Residency location: Maatsuyker Island, 2009/10
Maatsuyker Island rises out of the ocean off the South West coast of Tasmania in the Wilderness World Heritage Area. On its southern tip stands Australia’s most Southerly light. Living on Maatsuyker is living on the edge.
Communication from remote Maatsuyker Island has always been difficult. Early keepers used the International Code of Maritime Signal Flags to signal to passing ships. Keepers like my dad were required to spend an hour a week practicing the code. Their wives, meanwhile, hung out the washing between showers and rushed to get it in when the wind got up. Reflecting on my own and my mum’s experience and that of the many women and children who lived on Maatsuyker Island, I have re-interpreted the Maritime Signal Flags in domestic textiles.
During the long summer days of my residency on Maatsuyker I carried a small visual diary everywhere I went – observing and recording. I sometimes sat for hours at a time, stitching and gazing out from my island eyrie.
Seafarers raise the ‘R’ flag to indicate that they have finished sending their signal and are ready to receive a message or ‘listen’. I had no phone, fax or radio on Maatsuyker and spent long days alone immersed in the island – listening. Like the light keepers and their families I had to make do with whatever I could find or had thought to take with me.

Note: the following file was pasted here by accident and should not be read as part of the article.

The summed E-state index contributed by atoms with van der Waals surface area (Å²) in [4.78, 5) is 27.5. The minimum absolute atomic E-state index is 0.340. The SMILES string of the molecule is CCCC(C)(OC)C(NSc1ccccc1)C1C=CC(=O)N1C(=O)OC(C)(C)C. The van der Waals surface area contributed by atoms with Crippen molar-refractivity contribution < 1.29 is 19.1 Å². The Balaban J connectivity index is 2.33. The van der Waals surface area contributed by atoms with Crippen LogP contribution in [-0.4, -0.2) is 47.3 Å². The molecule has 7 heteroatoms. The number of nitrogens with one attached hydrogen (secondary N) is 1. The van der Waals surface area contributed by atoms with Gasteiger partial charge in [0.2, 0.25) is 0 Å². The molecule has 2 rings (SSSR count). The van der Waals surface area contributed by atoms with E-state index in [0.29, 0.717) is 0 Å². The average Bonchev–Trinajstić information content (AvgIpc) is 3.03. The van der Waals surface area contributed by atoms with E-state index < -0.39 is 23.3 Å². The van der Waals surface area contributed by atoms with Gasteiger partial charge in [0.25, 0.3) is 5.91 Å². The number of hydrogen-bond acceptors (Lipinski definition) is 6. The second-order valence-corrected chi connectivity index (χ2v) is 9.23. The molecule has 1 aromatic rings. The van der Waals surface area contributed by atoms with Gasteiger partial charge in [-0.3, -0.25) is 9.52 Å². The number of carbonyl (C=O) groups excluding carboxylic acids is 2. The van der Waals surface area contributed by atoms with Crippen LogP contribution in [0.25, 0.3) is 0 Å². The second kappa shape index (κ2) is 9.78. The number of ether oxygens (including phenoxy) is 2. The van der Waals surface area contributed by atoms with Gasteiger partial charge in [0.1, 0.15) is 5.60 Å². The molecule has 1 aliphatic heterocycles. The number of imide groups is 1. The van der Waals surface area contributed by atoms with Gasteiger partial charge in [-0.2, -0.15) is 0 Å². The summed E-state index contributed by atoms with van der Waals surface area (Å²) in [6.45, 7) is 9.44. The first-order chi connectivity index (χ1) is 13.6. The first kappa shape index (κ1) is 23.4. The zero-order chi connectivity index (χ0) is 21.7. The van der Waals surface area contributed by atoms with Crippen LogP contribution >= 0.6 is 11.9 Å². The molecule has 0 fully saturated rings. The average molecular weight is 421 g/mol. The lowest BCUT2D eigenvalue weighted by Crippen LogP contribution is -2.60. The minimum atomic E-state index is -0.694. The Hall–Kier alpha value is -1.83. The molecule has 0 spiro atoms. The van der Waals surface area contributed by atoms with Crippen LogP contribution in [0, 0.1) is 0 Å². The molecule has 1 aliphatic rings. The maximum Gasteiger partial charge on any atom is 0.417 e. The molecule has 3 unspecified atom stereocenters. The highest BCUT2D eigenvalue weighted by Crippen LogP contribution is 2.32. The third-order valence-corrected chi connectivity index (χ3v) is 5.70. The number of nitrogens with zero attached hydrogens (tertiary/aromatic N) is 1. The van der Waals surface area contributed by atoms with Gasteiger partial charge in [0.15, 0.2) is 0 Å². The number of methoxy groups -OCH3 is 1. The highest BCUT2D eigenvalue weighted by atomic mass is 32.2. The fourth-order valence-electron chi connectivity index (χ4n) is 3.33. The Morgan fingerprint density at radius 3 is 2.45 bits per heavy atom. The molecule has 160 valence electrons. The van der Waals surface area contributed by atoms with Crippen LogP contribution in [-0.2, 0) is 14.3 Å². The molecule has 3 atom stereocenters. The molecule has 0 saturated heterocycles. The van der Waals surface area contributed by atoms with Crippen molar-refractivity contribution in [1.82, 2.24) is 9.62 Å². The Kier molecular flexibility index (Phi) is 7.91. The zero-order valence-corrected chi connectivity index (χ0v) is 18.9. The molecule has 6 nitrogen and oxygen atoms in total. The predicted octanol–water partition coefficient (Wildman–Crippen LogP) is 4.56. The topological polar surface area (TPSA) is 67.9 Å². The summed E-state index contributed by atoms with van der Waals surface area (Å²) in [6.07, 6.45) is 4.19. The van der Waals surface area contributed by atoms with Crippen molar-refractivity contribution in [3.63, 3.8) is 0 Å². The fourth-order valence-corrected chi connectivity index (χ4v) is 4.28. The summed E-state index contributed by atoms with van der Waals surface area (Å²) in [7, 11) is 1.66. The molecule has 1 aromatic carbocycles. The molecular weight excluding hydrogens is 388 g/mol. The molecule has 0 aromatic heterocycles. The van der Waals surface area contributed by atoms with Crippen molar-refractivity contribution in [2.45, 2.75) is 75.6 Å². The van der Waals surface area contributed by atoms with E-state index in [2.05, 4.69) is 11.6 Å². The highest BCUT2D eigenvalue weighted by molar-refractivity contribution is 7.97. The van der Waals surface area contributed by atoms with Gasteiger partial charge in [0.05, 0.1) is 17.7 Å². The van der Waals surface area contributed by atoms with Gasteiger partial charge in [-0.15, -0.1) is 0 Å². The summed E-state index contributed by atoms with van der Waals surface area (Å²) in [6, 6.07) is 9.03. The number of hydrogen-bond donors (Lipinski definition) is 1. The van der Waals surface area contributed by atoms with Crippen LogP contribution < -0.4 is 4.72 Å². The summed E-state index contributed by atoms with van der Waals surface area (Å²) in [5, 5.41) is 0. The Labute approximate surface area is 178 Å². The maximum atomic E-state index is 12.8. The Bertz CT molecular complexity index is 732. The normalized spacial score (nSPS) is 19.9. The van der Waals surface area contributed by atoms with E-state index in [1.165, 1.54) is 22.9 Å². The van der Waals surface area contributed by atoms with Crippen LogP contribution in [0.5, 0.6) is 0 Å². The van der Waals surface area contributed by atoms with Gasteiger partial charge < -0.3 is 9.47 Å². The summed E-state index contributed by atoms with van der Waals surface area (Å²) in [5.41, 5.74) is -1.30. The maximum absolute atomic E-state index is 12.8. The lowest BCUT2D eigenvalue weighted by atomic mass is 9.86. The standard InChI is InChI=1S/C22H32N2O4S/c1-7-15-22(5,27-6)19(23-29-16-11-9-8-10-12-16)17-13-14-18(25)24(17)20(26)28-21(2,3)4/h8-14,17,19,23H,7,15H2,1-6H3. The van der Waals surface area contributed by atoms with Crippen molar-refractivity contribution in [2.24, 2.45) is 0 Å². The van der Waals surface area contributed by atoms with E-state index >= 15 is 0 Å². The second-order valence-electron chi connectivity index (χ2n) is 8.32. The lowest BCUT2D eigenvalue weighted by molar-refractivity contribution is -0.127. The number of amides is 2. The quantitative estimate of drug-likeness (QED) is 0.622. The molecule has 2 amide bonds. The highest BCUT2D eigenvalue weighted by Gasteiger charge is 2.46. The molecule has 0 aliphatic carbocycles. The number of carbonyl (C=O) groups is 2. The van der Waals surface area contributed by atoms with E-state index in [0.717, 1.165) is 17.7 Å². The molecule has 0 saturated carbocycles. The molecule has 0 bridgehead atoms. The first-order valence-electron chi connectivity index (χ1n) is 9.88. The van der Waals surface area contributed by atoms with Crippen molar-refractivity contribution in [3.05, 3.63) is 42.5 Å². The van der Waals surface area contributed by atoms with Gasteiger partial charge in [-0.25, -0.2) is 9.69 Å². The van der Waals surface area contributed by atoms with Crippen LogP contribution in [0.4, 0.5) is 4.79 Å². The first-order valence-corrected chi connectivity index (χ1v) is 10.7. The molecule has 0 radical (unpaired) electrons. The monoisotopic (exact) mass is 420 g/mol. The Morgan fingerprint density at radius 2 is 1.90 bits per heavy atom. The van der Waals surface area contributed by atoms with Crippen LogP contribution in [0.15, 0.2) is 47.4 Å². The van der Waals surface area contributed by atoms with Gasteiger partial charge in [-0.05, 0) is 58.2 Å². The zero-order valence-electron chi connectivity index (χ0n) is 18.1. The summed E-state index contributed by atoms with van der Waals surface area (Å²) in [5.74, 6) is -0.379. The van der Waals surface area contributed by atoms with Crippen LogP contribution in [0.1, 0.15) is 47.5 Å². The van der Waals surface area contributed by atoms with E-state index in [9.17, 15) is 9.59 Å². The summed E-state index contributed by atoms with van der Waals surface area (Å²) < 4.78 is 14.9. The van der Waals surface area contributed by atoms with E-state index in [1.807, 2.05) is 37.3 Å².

Light keepers on Maatsuyker Island took weather records every three hours. When radio contact became available the observations were converted to code and transmitted to Cape Bruny light station. Now the island caretakers are the weather observers. Their reports on ‘the state of the sea’ – the swell and the wind wave – are critical for the safety of seafarers. On the island I was stationary in a moving landscape of sea and sky.
Gwen Egg is a textile, fibre and community artist with many years’ experience. She first visited Maatsuyker Island in the ‘60s and ‘70s when it was a fully manned lightstation and she was an adventurous teenager. She returned in the summer of 2009/10 through an Arts Tasmania funded Wilderness Residency. In 2012, with her partner, Marina, Gwen returned to Maatsuyker for six months as a volunteer caretaker for the Parks and Wildlife Service.